A supreme court advocate has explained the limitations of the Indian government’s power to regulate cryptocurrency, determining that the court should not get involved. Meanwhile, the crypto community awaits the government’s regulatory framework and the supreme court hearing of the petitions against the banking ban by the central bank.
Cryptocurrencies Cannot Be Regulated
Lawyer Abraham C. Mathews describes himself as “a supreme court advocate and a chartered accountant” who practices “in the supreme court as well as the high court and some of the tribunals in Delhi.” He authored an article published in Money Control on Monday voicing his opinion on cryptocurrencies and the Indian government’s efforts to regulate them. According to him:
Cryptocurrencies by their very nature cannot be regulated … The supreme court should resist the urge to get involved.
“There is simply no denying the fact that cryptocurrencies have not gained the widespread usage their early proponents predicted, with usage as currency still restricted to a few pockets of enthusiasts,” he wrote. While praising blockchain technology, believing that it “has taken off,” he claims that “the revolution called cryptocurrency has all but failed.”
The advocate explained his position by stating that crypto regulation simply cannot be enforced due to the “alarmingly low” probability “of the coins being recovered or the perpetrators being discovered” when an exchange is hacked. He emphasized that “Nothing that the government introduces or requires can change this fact.”
He proceeded to talk about how the Reserve Bank of India (RBI) “has so far … barred banks from transacting with entities that deal with cryptocurrencies,” elaborating:
This is, unfortunately as far as the central bank can go. You cannot regulate … something that you do not have some semblance of control over.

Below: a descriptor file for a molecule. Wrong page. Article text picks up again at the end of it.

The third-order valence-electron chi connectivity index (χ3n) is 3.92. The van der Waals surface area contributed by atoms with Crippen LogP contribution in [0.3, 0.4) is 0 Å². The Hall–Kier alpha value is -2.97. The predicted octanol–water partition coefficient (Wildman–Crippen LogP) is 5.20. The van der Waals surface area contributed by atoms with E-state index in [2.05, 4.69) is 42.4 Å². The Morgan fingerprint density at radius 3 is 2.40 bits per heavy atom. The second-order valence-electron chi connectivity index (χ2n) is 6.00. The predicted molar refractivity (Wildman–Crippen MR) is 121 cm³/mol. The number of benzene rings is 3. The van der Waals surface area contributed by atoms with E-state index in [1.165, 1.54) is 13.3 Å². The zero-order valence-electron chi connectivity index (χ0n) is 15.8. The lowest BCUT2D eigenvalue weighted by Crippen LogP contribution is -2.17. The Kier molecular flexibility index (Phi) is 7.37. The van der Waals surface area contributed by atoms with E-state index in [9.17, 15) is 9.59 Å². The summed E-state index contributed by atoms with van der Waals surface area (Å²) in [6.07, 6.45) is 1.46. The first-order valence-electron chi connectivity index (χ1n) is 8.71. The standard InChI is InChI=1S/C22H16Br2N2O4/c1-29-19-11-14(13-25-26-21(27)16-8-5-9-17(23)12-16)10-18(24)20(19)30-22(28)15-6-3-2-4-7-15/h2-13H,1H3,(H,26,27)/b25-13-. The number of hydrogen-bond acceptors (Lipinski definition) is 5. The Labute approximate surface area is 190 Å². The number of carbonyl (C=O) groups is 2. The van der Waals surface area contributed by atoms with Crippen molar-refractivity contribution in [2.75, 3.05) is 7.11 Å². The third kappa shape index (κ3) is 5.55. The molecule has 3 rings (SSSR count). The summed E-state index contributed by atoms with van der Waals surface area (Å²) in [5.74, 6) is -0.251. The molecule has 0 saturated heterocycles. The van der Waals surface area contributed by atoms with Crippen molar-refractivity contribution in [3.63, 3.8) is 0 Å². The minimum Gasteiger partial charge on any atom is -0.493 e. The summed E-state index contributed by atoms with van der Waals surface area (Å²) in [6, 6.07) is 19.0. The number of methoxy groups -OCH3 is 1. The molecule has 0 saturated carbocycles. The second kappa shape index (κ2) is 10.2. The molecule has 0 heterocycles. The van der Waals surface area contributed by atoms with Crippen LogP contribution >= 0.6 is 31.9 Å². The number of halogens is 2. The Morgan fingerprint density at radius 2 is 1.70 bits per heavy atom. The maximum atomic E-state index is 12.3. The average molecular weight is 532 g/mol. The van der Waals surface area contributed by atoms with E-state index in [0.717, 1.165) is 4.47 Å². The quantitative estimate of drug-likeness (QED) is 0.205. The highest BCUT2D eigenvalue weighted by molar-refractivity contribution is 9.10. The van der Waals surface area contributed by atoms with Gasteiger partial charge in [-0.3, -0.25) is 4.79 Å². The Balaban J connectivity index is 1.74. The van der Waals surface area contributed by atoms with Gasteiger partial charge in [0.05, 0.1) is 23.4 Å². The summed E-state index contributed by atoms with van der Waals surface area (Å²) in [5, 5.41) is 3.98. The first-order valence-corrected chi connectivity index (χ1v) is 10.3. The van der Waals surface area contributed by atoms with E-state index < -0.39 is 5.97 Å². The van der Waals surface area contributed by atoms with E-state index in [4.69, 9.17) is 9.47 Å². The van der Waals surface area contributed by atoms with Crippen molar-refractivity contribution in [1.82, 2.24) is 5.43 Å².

He further asserted: “This is not to say that cryptocurrencies must be declared illegal. It must be treated for what it is: a shiny new toy. Let them play with it. However, giving it statutory or regulatory legitimacy is not just imprudent, it is foolhardy.”
Community Wants Positive Regulation
Meanwhile, industry participants are calling for positive crypto regulation. A social media campaign initiated by the CEO of crypto exchange Wazirx, Nischal Shetty, has entered its 124th day. “Every day there are 100s of retweets and likes and thousands of views,” he previously told news.Bitcoin.com.
In February, a number of Indian policymakers gathered at a blockchain summit. Among topics of discussion was crypto regulation. At the conclusion of the event, participants agreed that “The regulation is planned to be implemented by end of financial tenure,” according to the post-event announcement.
A number of proposals for the country’s regulatory framework for cryptocurrencies have been submitted to the government. In January, the Ministry of Finance invited reputed law firm Nishith Desai Associates to present their proposals. Last month, the Indian National Association of Software and Services Companies (Nasscom) published a report that calls for crypto regulatory certainty.
Last week, the supreme court gave the government four weeks to come up with the crypto regulation. The government told the court at the time that its committee tasked with drafting the regulation is in final stages of deliberations.
What do you think of Mathews’ view on crypto and regulation? Let us know in the comments section below.
Images courtesy of Shutterstock.
Need to calculate your bitcoin holdings? Check our tools section.
Spot-markets for Bitcoin, Bitcoin Cash, Ripple, Litecoin and more. Start your trading here.